Third Time No Charm: Kansas 80, Texas 68

DALLAS -- Texas is still looking for that elusive Big 12 Tournament title, following an 80-68 loss to Kansas Sunday at the American Airlines Center. It was the Horns' third trip to the Big 12 championship game without championship hardware, but UT (27-6) will open NCAA Tournament play as the No. 2 seed against Penn (20-8) in Dallas this Friday.

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For Texas, the rubber match between the regular season Big 12 co-champs was as physical as it was sloppy. There were 13 lead changes and 10 ties, but Texas went 9:15 without a FG down the stretch as a 57-55 Longhorn lead dwindled into a double-digit loss. It was a far cry from Texas' 25-point win against Kansas on February 25.

"I don't think that we displayed being the same team that we usually are," said forward P.J. Tucker. "They came out, played really hard, and we've got to give them credit. They didn't give up at any point in the game. We definitely just let down. We weren't the same team that we usually were."

Here's a stat that will send Texas to a premature exit in the Big Dance: five points on just one FG from LaMarcus Aldridge. He also managed just five rebounds. After opening tournament play with a 20-point, 16-rebound performance against Texas Tech's undersized lineup, the sophomore's subsequent two-day disappearing act was one that Houdini would envy. Aldridge was virtually unstoppable, hitting 9-of-10 FG, when Texas shellacked the Jayhawks in Austin. Texas coach Rick Barnes was at a loss to account for Aldridge's 4-of-10 showing since Friday.

"They came in and tried to be physical," Barnes said. "I'm sure they were thinking they had 20 fouls to give and they were being very, very physical to start with and getting him off the lane."

However, Aldridge joined teammate P.J. Tucker on the five-member All-Tournament team. Tucker finished with 16 points (5-of-13 FG), eight rebounds and two steals. Kansas' Mario Chalmers was named the Most Outstanding Player after posting a team-best 15 points against the Horns.

For Barnes, the most telling stat was that Kansas notched 32 points off of 16 Longhorn turnovers. Tucker would be guilty of six.

"We made a lot of mistakes with the ball and they turned them into opportunities and scored," Barnes said, "and that was the difference in the game. A number of those were unforced, and that's the most frustrating thing."

Senior G Kenton Paulino led all scorers with 19 points (5-of-13 FG) and turned in three solid days in Dallas. Sophomore G Daniel Gibson was an erratic 3-of-12 FG for eight points and four assists. F Brad Buckman overcame both a two-day slump and a shot to the left eye in the early going Sunday with a strong second half. He finished with 12 points (5-of-11 FG), nine rebounds and two blocked shots. Buckman was just 1-of-7 FG during wins over Tech and Texas A&M.

"I felt like a no-show the first couple of games," Buckman said. "This team deserves a lot more out of me. We can't have that now. I'm a senior."

Texas shot 40 percent (22-of-55) from the field and connected on 16-of-22 FTs (72.7 percent). Kansas hit 27-of-61 FGs (44.3 percent) but was torrid from three-point range (12-of-24 for 50 percent). The Jayhawks also hit 14-of-19 FTs.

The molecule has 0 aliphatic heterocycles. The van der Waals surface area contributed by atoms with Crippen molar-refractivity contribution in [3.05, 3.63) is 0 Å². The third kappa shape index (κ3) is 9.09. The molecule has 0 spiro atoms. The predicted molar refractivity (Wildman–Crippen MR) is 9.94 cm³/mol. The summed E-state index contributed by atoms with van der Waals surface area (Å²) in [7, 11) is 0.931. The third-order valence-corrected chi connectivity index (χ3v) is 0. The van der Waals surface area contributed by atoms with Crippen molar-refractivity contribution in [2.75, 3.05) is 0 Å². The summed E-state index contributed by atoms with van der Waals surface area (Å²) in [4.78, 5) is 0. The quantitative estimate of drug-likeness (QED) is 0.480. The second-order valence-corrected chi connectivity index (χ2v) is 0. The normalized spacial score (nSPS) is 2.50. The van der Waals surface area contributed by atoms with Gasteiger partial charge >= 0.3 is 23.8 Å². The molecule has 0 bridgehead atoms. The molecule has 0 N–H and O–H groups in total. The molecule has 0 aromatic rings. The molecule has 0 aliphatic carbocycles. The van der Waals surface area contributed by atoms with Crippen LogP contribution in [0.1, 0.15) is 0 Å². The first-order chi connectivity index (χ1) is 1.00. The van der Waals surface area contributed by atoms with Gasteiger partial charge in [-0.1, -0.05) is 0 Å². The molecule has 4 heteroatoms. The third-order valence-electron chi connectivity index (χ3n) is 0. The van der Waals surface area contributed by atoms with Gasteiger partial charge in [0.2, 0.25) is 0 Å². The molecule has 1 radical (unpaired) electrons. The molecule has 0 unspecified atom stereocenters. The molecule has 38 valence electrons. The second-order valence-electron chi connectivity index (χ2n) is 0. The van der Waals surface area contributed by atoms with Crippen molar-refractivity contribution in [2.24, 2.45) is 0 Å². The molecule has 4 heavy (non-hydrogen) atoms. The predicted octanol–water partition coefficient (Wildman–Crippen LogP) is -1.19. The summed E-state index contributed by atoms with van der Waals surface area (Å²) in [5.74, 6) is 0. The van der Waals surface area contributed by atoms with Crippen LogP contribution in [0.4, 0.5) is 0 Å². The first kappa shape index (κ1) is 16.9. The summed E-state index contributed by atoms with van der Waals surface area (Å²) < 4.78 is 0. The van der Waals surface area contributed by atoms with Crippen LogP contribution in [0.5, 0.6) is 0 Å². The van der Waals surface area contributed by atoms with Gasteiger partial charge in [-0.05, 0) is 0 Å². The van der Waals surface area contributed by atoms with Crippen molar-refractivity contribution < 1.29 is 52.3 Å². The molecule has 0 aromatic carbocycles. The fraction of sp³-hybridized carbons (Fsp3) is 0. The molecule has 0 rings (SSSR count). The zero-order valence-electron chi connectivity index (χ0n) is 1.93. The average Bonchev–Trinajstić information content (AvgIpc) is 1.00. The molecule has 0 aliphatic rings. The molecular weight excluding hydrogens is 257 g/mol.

Buckman was walloped in the left eye and was sidelined just 47 seconds into the contest. Consecutive slams from C Sasha Kaun gave Kansas an early 12-5 lead. Aldridge's putback launched an 8-0 Texas run as Buckman checked back in at the 14:49 mark. Kaun's slam on the inbound alley-oop trimmed the Longhorn lead, 15-14. But then Texas caught fire from outside the line. Three Kenton Paulino treys, as well as a three-ball from freshman A.J. Abrams, gave the Horns a 27-23 advantage.

Paulino took a seat after he was whistled for two quick fouls as C.J. Giles' traditional three-point play tied the game at 29. Mario Chalmers' straightaway trey was part of a 10-2 uprising that saw Kansas take a 33-29 lead. Tucker hit back-to-back jumpers to knot things at 33, but the Jayhawk frontcourt found room to roam -- and slam -- in the paint with Aldridge riding the bench with two personals. Now trailing 37-33, Gibson maneuvered for his second trey of the opening frame. Tucker sank two FTs and KU could not get an uncontested shot during the final 26 seconds as the Horns took a 38-37 lead into the lockerroom. With Buckman and Aldridge combining for 1-of-7 FG during the first 20 minutes, the Horns held the slim lead because Tucker is a warrior and because its three guards drained 6-of-10 from three-point range.

But it was Chalmers who put on a three-point clinic to open to the second period, dropping a pair of treys to give KU a 43-38 lead. Paulino answered with a pair of FGs outside the arc to regain the Texas lead, 49-47. Tucker's steal and layup spotted the Horns a short-lived four-point advantage. Russell Robinson's three-pointer gave Kansas the upper hand, 53-51, before Buckman's jumper knotted the affair at 55. Aldridge was whistled for his fourth with 11:43 but Buckman followed his layup with a baby hook to make it 57-55, Texas.

It would be Texas' last FG until Buckman's slam with one minute remaining

For Barnes, the bottom line is this: "Even if you win this (Big 12) tournament, it doesn't matter. Starting next week, it's a whole new basketball season for 65 teams. If we do what we have done in the past, we will bounce back. We'll learn from it. And better now than later because we definitely can do things better than we did today. We're going to have to. It's single elimination; this is not a series here. We have to get ready to play. I think our guys will."

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